Following a phenomenal year, which saw him rise in the ranks of all things slimepunk, halftime, and neuro, Chee returned in late 2017 with Eddy Morphine; an EP released on Noisia’s Division imprint. The release further cements his exponential growth into an instantly recognizable artist, and one of the most sought after producers on the face of the planet. Accordingly, in this article, we’ll be delving into a critique of his recent release and overall artistic journey.
So, let’s start with setting the scene of the lead-up to this new release. Earlier in 2017, Chee released his Fear Monger LP through Saturate! Records, unleashing a highly erratic and intensely charged take on dark experimental bass music, while also striking the perfect balance with danceability. A number of stellar singles and compilation features followed up the album, and Chee’s sound was overwhelmingly revered across the scene, with features on The Untz, Red Bull Studios, UKF, The Dub Rebellion, Noisia Radio, and Terminal, guest mixes for Nest HQ and Methlab, remixes from G Jones and many others, a full-fledged UStour, and a sea of other supporters all across the mainstream and underground, including people like Moody Good, The Glitch Mob, Tsuruda, NastyNasty, Ivy Lab, Culprate, Bare Noize, Bleep Bloop, Bassnectar, … the legendary list goes on.
The Eddy Morphine EP mainly revolves around the theme of halftime bass music, with a considerably less savage outlook than Fear Monger, thus, exploring a slightly more graceful approach. Chee mentions in his interview with UKF that the EP is “more melodic and takes you on a journey” and this fits with his regularly mentioned narrative in interviews that this style perfectly balances his love for J Dilla, Swizz Beats, and Mr Carmack type beats and the more experimental Amon Tobin, Richard Devine, and Squarepusher side of the spectrum, which in my opinion brings it to a vibe, most closely shared with artists like Thriftworks and Kursa. Having covered most of what is already known about Chee’s music, let’s dive into a track-by-track commentary on Eddy Morphine and put the release under the proverbial microscope.
Starting from the aptly titled, “Allergic To Public Displays of Affection,” Chee immediately sets a dreamy tone with glittery arps and intricately heavy drums and sound design, sounding like Dilla transmissions from beyond the heavens, before descending into creepy higher-pitched female love bites and other friendly sounds which signal an immediately friendlier release than his previous work this year.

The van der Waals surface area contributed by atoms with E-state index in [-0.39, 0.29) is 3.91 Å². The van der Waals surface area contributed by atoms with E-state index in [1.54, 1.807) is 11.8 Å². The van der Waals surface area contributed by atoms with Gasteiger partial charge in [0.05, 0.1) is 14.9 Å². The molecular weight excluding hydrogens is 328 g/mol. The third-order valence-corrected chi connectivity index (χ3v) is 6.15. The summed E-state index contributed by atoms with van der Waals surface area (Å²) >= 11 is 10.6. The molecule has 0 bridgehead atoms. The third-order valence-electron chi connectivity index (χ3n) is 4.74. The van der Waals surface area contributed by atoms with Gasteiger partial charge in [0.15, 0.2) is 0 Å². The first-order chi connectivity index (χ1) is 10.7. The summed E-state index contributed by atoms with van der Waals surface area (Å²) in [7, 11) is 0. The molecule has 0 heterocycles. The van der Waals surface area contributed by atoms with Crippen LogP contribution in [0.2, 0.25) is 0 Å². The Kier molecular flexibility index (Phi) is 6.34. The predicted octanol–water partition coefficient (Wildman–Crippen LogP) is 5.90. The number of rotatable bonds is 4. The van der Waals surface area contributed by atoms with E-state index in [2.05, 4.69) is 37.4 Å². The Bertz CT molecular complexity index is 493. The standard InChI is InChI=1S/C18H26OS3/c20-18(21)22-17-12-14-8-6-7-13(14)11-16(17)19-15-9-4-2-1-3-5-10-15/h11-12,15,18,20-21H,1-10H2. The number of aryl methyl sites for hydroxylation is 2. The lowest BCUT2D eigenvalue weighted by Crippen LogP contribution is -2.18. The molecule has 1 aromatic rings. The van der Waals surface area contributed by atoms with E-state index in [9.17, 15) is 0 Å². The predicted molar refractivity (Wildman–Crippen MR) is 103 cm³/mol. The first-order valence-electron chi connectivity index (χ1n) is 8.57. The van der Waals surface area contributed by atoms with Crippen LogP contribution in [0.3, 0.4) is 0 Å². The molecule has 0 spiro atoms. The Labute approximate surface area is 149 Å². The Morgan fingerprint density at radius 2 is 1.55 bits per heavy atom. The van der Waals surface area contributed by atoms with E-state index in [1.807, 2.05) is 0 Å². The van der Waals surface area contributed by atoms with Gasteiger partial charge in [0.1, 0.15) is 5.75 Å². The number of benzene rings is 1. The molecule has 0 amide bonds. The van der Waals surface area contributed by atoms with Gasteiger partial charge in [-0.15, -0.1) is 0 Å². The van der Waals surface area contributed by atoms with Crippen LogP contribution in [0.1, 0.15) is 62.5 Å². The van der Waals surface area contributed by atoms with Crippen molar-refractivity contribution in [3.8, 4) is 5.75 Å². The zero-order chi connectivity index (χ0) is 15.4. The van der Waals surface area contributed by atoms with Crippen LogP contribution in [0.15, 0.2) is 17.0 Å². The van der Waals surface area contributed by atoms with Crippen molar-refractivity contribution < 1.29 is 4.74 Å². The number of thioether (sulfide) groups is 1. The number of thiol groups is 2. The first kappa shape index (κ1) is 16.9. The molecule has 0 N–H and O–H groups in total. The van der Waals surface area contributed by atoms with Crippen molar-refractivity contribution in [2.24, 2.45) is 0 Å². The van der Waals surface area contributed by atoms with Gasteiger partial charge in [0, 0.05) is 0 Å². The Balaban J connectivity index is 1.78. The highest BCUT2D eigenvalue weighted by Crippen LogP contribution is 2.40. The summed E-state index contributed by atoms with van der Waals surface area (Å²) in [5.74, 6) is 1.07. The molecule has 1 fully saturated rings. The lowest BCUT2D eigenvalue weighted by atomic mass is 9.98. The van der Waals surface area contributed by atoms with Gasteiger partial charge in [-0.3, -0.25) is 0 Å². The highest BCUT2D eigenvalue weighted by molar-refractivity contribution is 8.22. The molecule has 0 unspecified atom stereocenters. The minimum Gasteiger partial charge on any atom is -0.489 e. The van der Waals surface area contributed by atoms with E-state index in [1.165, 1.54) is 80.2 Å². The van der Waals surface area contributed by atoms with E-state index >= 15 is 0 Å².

Ironically, the title track “Eddy Morphine” shatters all those hopes, jumping into heavier and significantly more psychedelic realms that are unmistakably Chee-induced; intricate x-y and low-to-high panning, crispy engineering, and a sense of limping syncopation which resembles a laser beam ricocheting off an asteroid belt in an intergalactic drive-by assassination. As evident in “Medallion” and “Off It All,” one striking feature of Chee’s heavier beats is that while the songs are wandering far off in the abstract corridors of an [experi]mental ward, they still inherit an urban quality, clearly maintaining a genuine hood aesthetic and groove to be considered hip-hop instrumentals. Meanwhile, the question of “who can step up to murking up a beat like this?” remains unanswered.
Moving on, yet feeling like being stuck in cyber purgatory, “Pedigrief” does as much possible to give you existential anxiety as it does in making you dance; this way, you can conveniently justify your facially expressed corporeal woes as bass-gurn-faces and blend amongst a sea of dancing cadets. “Swollen” also acts as another recipe of the same elements, with varying levels of ominous, inquisitive, soulful, rabid and playful elements interacting over the course of the song’s chronos.
“Psychologistics” is a hard-hitting audio-brawl, in similar vein to Chee’s other Near East-inspired tunes like “Haze,” and “Walking Dread” from his It Hz side project with Jon Casey, and in many ways, it does carry out the sort of sorrow and aggression that one would expect from the current climate of this regional influence. Finally, “Crævin’” is another absurdly stumbling groove, sounding like a group of beatboxers jamming to the sound of themselves falling down a long set of irregularly-sized stairs.
A strong indicator of creativity in music is a piece’s ability to allow the listener to conjure up otherwise unperceivable visualisations and concepts, and as it may have already become evident in this article, Chee’s music is almost synesthetic. Just trying to conceive the mixing of all elements in the songs illustrates a scene of what happens when a pair of copulating octopi become tentangled atop a 16-track mixing deck, nudging the individual channels up and down in a rampant aquatic ritual dance with grooves that are not commonly known to humans. Mix in the melodic compositions, soundbites, song-titles, artist background, and your own imagination, and you got yourself an Oscars level of heavy electronic music to watch through your ears.
Stay stoked and see what 2018 Chee brings for the masses; we just hope that it contains his cross-genre experimentations (including breakcore) that the world hasn’t been ready for yet.
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